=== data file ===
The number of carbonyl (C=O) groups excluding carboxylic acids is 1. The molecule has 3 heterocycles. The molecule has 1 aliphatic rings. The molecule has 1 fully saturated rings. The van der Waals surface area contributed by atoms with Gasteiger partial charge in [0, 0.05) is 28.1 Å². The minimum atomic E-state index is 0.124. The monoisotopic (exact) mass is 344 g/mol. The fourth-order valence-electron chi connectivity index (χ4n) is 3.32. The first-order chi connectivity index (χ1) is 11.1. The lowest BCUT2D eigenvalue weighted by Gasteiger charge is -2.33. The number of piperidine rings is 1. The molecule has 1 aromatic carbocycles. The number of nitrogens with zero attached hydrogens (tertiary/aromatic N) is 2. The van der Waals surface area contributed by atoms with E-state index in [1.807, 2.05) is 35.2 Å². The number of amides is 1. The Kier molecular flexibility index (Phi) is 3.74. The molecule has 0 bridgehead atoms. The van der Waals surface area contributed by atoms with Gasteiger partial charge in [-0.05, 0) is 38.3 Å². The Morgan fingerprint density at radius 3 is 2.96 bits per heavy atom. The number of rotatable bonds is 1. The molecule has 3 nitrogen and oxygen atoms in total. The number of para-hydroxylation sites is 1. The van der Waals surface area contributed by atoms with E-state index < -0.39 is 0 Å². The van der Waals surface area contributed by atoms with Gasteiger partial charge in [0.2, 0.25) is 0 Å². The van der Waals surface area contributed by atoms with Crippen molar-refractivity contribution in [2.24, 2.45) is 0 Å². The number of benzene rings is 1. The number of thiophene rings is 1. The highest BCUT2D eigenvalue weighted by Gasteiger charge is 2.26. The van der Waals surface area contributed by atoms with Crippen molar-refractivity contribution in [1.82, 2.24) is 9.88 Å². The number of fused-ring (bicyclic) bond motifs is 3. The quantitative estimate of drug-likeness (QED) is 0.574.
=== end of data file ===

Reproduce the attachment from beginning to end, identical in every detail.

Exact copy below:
The number of carbonyl (C=O) groups excluding carboxylic acids is 1. The molecule has 3 heterocycles. The molecule has 1 aliphatic rings. The molecule has 1 fully saturated rings. The van der Waals surface area contributed by atoms with Gasteiger partial charge in [0, 0.05) is 28.1 Å². The minimum atomic E-state index is 0.124. The monoisotopic (exact) mass is 344 g/mol. The fourth-order valence-electron chi connectivity index (χ4n) is 3.32. The first-order chi connectivity index (χ1) is 11.1. The lowest BCUT2D eigenvalue weighted by Gasteiger charge is -2.33. The number of piperidine rings is 1. The molecule has 1 aromatic carbocycles. The number of nitrogens with zero attached hydrogens (tertiary/aromatic N) is 2. The van der Waals surface area contributed by atoms with E-state index in [1.807, 2.05) is 35.2 Å². The number of amides is 1. The Kier molecular flexibility index (Phi) is 3.74. The molecule has 0 bridgehead atoms. The van der Waals surface area contributed by atoms with Gasteiger partial charge in [-0.05, 0) is 38.3 Å². The Morgan fingerprint density at radius 3 is 2.96 bits per heavy atom. The number of rotatable bonds is 1. The molecule has 3 nitrogen and oxygen atoms in total. The number of para-hydroxylation sites is 1. The van der Waals surface area contributed by atoms with E-state index < -0.39 is 0 Å². The van der Waals surface area contributed by atoms with Gasteiger partial charge in [0.2, 0.25) is 0 Å². The van der Waals surface area contributed by atoms with Crippen molar-refractivity contribution in [2.24, 2.45) is 0 Å². The number of benzene rings is 1. The number of thiophene rings is 1. The highest BCUT2D eigenvalue weighted by Gasteiger charge is 2.26. The van der Waals surface area contributed by atoms with Crippen molar-refractivity contribution in [1.82, 2.24) is 9.88 Å². The number of fused-ring (bicyclic) bond motifs is 3. The quantitative estimate of drug-likeness (QED) is 0.574.